Skip to main content /WORLD /WORLD

Court: Sharon case inadmissible

Case against Sharon was deemed 'inadmissible' by a three-judge panel  

BRUSSELS, Belgium -- Israeli Prime Minister Ariel Sharon will not have to face trial in Belgium for alleged war crimes at two Palestinian refugee camps in 1982, a court has ruled.

A Belgian appeals court said on Wednesday that such a case was "inadmissible." The three-judge panel said a case could not proceed against a person who is not in Belgium.

"If a person is not found on the territory, we find it inadmissible," the court said in its 22-page ruling.

Sharon had faced prosecution under Belgium's unique 1993 law for his alleged role in the massacre of Palestinians at two refugee camps, Sabra and Chatilla.

Belgium's legal trap for world leaders 
Q&A: Belgium's unique law 

The decision, which had been delayed since May, throws into question Belgium's law which allows crimes which have been committed elsewhere to be judged in its courts.

The case had been brought against Sharon last year by 23 survivors of the massacre in which 800 people were killed by a Lebanese Christian militia allied to Israel.

The survivors alleged that Sharon, who was defence minister at the time, was responsible for the massacre in the refugee camps near Beirut.

Sharon had faced an investigation and a possible arrest warrant and trial if the appeals court decision had gone against him.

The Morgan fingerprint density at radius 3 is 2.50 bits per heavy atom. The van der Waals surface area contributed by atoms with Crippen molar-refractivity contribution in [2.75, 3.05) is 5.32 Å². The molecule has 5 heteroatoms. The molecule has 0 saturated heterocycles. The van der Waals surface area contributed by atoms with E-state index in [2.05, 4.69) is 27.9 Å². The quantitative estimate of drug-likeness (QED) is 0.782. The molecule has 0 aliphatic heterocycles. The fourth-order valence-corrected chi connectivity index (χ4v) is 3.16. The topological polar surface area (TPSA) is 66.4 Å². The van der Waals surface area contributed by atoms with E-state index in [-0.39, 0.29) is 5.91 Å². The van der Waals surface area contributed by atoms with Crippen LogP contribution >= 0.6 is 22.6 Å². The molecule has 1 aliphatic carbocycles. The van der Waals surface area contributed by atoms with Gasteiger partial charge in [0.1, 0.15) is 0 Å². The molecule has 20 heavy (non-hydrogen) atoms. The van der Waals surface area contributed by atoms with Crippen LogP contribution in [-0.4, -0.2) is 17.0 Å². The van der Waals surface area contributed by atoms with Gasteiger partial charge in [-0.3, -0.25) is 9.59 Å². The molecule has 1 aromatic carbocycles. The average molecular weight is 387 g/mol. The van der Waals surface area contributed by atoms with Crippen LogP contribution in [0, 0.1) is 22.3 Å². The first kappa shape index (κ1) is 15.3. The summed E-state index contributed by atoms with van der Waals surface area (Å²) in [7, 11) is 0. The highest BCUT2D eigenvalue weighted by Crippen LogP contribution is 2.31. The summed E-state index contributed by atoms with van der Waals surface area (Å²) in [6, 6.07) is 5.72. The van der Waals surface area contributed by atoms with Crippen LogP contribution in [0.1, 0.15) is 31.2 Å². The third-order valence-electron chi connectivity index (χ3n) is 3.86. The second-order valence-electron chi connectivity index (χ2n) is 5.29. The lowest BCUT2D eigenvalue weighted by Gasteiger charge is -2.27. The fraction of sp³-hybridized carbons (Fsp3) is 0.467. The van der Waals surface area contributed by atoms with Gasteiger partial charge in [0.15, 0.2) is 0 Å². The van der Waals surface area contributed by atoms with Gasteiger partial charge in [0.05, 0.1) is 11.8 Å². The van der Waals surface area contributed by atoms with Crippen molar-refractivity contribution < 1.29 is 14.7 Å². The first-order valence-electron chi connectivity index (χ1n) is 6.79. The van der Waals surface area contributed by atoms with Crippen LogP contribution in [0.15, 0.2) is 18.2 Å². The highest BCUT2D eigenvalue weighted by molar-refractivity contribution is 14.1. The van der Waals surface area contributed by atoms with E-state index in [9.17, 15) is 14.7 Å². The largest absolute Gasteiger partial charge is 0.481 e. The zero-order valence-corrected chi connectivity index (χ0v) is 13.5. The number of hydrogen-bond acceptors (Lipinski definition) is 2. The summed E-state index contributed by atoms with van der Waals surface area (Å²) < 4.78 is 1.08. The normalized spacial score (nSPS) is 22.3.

He still faces the possibility of an appeal by the plaintiffs. Both sides had said they would appeal if the ruling went against them.

Mohalhel Fakih, a journalist in Beirut told CNN, he had spoken to one of the plaintiffs attending the ruling in Belgium.

"She was devastated," Sakih added.

The plaintiff deemed the ruling unfair and intended to pursue a prosecution, Sakih said.

Daniel Shek of the Israeli foreign affairs department welcomed the decision.

He was quoted by The Associated Press outside the courtroom: "A trial that began with more politics than law happily ends with more law than politics.

"We from the beginning trusted the Belgian courts, and I am happy that we were not disappointed."

The decision on whether the Belgian court has jurisdiction had been thrown in doubt after a ruling by the International Court of Justice, known as the World Court, in The Hague, the Netherlands, in February.

Sharon's lawyers had argued the case should be thrown out following that ruling, which came in a separate case involving a former Congolese foreign minister.

The World Court ruled that Belgium could not try Abdoulaye Yerodia Ndombasi for allegedly killing hundreds of minority Tutsis in 1998 because of his diplomatic immunity.

An Israeli inquiry at the time of the Palestinian killings found Sharon indirectly responsible, prompting his resignation.

Other world leaders face prosecution, including Palestinian Authority leader Yasser Arafat.




Back to the top